These plums were yellow and were much sweeter than the wild plums.  We did not have enough star anise to make the orchard plums into chutney so we decided to make  two different recipes; Wild Gabriola Plum Chutney and Gabriola Orchard Plum Marmalade.

Finally, Chris and Silvi and I hunkered down and used all four burners of my mother’s stove to make 50 jars of  plum chutney and then 50 jars of plum marmelade.  We stayed up until 4 in the morning!  We were very pleased with the results.  The chutney was delicious with the Indian meal.  One one of the guests also poured it on top of the leftover salmon from the wedding bbq and baked it the day after the wedding and that was very, very good.  I plan to make some more of it so that I can have it with duck and pork this winter!  The marmalade was tart and yummy.  We actually have a bit of it leftover which I have been using to make plum tarts and pan sauce for porkchops! Yum!

The jars of wild plum chutney and orchard plum marmalade for our wedding guests

Here is the recipe for a much smaller quantity of plum chutney (4 cups).  I believe that it would be delicious made with a sweeter variety of plum as well.  Somehow our final huge batch lacked the full impact of the spices in the original batch, so we ended up adding a bunch of 5 spice powder to ours to pump it back up.  5 spice powder uses almost the same spices as this chutney…it just has a bit of fennel seed as well.  The smell of this chutney cooking reminds me of something that our Estonian grandmother used to make at Christmas…. whole plums stewed in spices….


  • 1 whole star anise
  • 1 whole clove
  • 1 two inch piece of cinnamon stick
  • 1/4 cup red wine vinegar
  • 1 cup sugar (we used demerera sugar but regular sugar would have been fine)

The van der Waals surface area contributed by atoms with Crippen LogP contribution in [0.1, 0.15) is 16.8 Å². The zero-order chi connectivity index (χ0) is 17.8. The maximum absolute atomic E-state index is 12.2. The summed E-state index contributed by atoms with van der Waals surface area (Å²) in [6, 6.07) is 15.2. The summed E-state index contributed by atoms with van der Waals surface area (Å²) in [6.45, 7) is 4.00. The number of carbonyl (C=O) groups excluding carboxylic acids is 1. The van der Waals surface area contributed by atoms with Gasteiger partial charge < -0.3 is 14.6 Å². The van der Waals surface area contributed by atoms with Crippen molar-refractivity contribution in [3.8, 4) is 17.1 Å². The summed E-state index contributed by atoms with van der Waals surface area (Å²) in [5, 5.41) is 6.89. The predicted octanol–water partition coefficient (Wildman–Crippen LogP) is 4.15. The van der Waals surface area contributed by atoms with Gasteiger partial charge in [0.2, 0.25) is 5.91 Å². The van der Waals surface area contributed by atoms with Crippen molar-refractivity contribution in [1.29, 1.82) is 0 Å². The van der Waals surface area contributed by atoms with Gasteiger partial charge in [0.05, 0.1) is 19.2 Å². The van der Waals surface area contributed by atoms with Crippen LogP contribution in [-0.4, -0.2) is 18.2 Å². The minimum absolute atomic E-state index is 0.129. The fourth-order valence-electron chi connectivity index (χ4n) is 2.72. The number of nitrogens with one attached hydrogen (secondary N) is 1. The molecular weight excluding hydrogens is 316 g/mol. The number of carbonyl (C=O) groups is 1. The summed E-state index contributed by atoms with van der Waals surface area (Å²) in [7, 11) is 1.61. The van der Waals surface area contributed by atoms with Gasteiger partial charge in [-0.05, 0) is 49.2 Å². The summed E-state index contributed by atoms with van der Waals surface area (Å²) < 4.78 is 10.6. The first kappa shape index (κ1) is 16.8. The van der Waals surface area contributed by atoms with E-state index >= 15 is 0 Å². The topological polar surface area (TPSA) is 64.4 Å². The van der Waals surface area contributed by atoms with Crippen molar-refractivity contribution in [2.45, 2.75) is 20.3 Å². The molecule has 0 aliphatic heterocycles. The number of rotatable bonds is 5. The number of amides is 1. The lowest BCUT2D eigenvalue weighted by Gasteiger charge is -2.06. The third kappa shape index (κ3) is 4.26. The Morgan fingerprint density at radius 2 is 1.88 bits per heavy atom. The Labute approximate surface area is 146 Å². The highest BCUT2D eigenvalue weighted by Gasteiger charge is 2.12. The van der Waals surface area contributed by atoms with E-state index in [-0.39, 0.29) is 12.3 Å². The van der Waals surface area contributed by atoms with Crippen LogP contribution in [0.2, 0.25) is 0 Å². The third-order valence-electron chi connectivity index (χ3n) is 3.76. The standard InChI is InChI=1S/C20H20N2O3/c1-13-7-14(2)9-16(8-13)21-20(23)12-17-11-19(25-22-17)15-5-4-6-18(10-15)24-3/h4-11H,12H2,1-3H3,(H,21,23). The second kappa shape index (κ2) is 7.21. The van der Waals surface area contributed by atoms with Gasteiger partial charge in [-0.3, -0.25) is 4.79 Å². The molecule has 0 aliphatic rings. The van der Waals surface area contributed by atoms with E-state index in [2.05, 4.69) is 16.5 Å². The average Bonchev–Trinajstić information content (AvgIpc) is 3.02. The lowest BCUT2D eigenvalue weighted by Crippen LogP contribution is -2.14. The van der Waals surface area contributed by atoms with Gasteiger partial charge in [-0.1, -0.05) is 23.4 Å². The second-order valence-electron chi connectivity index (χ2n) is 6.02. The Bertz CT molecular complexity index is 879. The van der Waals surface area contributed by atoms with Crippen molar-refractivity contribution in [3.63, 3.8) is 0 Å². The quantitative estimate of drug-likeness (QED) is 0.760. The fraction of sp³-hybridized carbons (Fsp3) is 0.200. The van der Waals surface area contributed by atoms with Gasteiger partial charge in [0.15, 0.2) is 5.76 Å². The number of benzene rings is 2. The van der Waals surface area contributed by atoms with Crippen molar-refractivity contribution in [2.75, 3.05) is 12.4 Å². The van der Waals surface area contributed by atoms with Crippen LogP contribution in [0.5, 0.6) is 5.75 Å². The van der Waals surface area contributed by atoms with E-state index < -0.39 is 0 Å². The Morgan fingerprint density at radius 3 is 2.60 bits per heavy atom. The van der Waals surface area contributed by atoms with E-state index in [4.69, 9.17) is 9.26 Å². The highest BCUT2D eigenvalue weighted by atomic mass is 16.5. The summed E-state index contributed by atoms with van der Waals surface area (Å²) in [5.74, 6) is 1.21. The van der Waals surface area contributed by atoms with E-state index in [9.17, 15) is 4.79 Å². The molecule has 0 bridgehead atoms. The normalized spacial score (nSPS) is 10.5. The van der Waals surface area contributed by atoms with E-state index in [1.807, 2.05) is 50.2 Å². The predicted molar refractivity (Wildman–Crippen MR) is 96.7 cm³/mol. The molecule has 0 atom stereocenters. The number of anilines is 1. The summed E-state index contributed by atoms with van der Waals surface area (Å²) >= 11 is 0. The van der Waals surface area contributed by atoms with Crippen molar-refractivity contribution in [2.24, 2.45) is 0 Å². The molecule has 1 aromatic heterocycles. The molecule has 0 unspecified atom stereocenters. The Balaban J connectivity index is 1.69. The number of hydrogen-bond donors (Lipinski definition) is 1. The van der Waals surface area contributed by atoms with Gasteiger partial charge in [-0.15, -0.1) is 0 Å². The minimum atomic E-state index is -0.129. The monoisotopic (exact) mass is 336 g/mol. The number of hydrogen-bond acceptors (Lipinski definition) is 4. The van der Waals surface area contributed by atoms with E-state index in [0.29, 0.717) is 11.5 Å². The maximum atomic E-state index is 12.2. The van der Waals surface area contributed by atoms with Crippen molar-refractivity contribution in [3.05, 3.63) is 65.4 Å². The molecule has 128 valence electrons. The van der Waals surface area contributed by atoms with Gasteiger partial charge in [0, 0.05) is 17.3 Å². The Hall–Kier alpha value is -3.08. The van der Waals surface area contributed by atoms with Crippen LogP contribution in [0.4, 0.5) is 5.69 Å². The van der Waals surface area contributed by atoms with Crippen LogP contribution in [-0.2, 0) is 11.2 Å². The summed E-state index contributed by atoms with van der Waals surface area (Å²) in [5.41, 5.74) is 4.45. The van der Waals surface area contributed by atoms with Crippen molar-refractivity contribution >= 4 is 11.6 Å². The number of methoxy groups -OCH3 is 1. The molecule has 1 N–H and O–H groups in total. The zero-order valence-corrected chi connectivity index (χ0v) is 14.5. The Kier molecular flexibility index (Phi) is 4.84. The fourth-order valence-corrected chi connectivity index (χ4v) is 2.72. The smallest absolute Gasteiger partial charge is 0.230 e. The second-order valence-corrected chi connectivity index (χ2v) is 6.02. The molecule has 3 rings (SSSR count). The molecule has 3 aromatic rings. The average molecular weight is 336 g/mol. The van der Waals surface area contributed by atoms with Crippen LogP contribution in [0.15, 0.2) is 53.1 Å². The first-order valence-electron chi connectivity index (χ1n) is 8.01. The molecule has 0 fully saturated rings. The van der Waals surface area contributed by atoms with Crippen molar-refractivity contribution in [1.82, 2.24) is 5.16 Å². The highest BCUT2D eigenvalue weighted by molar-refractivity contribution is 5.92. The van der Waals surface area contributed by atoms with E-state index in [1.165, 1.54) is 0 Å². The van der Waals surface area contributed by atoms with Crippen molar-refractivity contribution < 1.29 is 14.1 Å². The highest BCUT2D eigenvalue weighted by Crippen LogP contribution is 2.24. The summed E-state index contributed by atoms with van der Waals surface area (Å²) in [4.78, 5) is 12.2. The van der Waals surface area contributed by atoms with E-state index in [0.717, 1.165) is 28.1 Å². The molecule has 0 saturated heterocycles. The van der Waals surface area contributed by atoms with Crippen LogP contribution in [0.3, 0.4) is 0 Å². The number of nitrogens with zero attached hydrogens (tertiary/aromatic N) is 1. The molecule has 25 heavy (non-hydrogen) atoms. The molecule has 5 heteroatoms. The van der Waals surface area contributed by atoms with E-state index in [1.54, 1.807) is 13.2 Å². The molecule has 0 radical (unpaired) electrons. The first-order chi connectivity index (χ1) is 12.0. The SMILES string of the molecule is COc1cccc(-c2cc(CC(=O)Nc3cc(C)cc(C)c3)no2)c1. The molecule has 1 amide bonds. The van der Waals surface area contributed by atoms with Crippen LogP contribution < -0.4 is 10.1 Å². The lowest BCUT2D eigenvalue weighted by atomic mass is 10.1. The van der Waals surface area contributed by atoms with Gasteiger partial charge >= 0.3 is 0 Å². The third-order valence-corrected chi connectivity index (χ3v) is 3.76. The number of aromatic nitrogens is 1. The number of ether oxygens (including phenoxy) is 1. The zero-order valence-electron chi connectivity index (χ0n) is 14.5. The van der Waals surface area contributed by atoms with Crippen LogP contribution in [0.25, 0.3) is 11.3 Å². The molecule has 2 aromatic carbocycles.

• 1 two inch piece of fresh ginger
  • 1 Tablespoon whole mustard seeds
  • 1 Teaspoon ground pepper
  • 4 pounds of plums
  • salt to taste
  • five spice powder  to taste
  1. Wash your plums.
  2. If you have freestone plums, score them in half in one direction and then again in the opposite direction.  Twist one of the halves and the fruit will fall off of the pit.   If you have clingstone plums, you will deal with the pits later.
  3. Grind the star anise, clove and cinnamon stick in to a fine powder in a spice mill or coffee grinder.
  4. Combine the ground spices, vinegar, sugar, ginger, mustard seeds and pepper in a large HEAVY BOTTOMED sauce pan.  Stir over medium heat until the sugar dissolves and then bring it to a boil.
  5. Add the plums, reduce the heat to low and simmer, stirring occasionally.
  6. If the pits are still in the plums keep an eye on them.  There is a point where the flesh falls off of the pits and a pink foam forms on the top of the chutney (see the top left pot in the picture below).  Use a slotted spoon to fish out all of the pits at this point.  You should also skim the pink foam off and discard it pits or no pits.